Triumph’s Bid to Take Over the World with Bajaj

08/09/2017 @ 11:34 pm, by Jensen BeelerADD COMMENTS

I'm not sure that the news of Triumph partnering with Bajaj quite made the impact on the motorcycle industry that it deserves.

Maybe it is because we have seen Triumph misstep with smaller displacement machines in the past (with an Indian partner, no less), or perhaps it is because the press release penned by Triumph CEO Nick Bloor was utterly incomprehensible, and devoid of any concrete facts.

Either way, the news is worth spilling some more pixels over, because there is a bit at stake in the coming years for the motorcycle OEMs, and Triumph just made a bid for sizable land grab for it.

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Triumph & Bajaj Partner on Middleweight Motorcycles

08/08/2017 @ 11:10 am, by Jensen BeelerADD COMMENTS

There is some big news coming out of the motorcycle industry today, as Triumph and Bajaj have just announced a new global partnership that will see the two brands collaborating on new middleweight motorcycles for the global market.

It is still not clear what the fine-print of the deal looks like, but an obvious guess would be that Triumph and Bajaj will co-develop middleweight motorcycles for both emerging and developed markets, with both brands taking advantage of the other’s distribution to reach new untapped customers.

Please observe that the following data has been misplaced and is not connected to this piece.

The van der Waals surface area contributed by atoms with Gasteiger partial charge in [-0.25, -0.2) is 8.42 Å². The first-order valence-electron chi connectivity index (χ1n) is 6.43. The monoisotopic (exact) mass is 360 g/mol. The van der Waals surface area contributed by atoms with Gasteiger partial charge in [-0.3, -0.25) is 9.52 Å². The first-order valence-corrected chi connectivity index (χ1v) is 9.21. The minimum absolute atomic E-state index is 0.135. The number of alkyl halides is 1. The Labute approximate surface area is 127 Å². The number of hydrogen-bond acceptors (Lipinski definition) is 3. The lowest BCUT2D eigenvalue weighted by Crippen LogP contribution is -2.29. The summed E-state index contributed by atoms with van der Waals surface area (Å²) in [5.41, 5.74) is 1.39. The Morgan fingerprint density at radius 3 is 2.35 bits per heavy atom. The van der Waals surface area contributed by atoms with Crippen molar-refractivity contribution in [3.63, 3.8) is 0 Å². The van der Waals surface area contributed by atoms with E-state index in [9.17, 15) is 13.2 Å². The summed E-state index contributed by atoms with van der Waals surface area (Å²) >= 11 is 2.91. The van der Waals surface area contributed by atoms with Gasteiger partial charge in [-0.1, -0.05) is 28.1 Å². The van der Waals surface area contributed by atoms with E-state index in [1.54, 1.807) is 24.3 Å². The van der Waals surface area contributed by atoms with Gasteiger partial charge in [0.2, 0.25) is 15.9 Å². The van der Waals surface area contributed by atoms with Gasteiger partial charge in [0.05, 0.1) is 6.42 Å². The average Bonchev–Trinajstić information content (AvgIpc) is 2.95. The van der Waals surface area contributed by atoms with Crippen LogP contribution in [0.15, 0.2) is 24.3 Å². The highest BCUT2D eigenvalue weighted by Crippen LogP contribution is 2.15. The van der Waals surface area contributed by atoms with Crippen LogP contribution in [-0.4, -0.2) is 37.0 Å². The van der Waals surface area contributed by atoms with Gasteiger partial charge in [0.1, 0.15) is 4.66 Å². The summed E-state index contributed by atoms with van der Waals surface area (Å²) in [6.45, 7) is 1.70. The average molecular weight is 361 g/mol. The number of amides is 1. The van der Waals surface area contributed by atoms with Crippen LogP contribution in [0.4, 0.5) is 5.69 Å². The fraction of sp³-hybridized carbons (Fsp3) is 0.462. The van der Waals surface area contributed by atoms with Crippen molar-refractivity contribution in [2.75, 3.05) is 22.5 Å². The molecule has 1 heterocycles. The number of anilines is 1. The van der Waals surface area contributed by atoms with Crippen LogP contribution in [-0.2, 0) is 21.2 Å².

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Honda Grom + Ducati Monster = Gromcati

07/30/2014 @ 1:46 pm, by Jensen Beeler7 COMMENTS

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Ducati CEO Claudio Domenicali has made it pretty clear that he has no plans to take Ducati into the realm of small-displacement motorcycles, and he has flat-out squashed the chances Ducati making a scooter.

This could make thigns difficult for the Italian brand, especially as the hot regions for growth in the motorcycle industry are teeming with machines under 500cc in engine displacement — markets like Southeast Asia, India, China, and the countries of South America.

So what are Ducati fans in these countries to do? Well, where there is a will, there is a way…and for some Thai riders, that will manifests itself in a big way. Taking one perfectly good Honda Grom monkey bike, add in some impressively downsized Ducati Monster bodywork, and well…we introduce to you the Gromcati.

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Kawasaki Working on a 250cc Four-Cylinder?

06/24/2014 @ 2:50 pm, by Jensen Beeler26 COMMENTS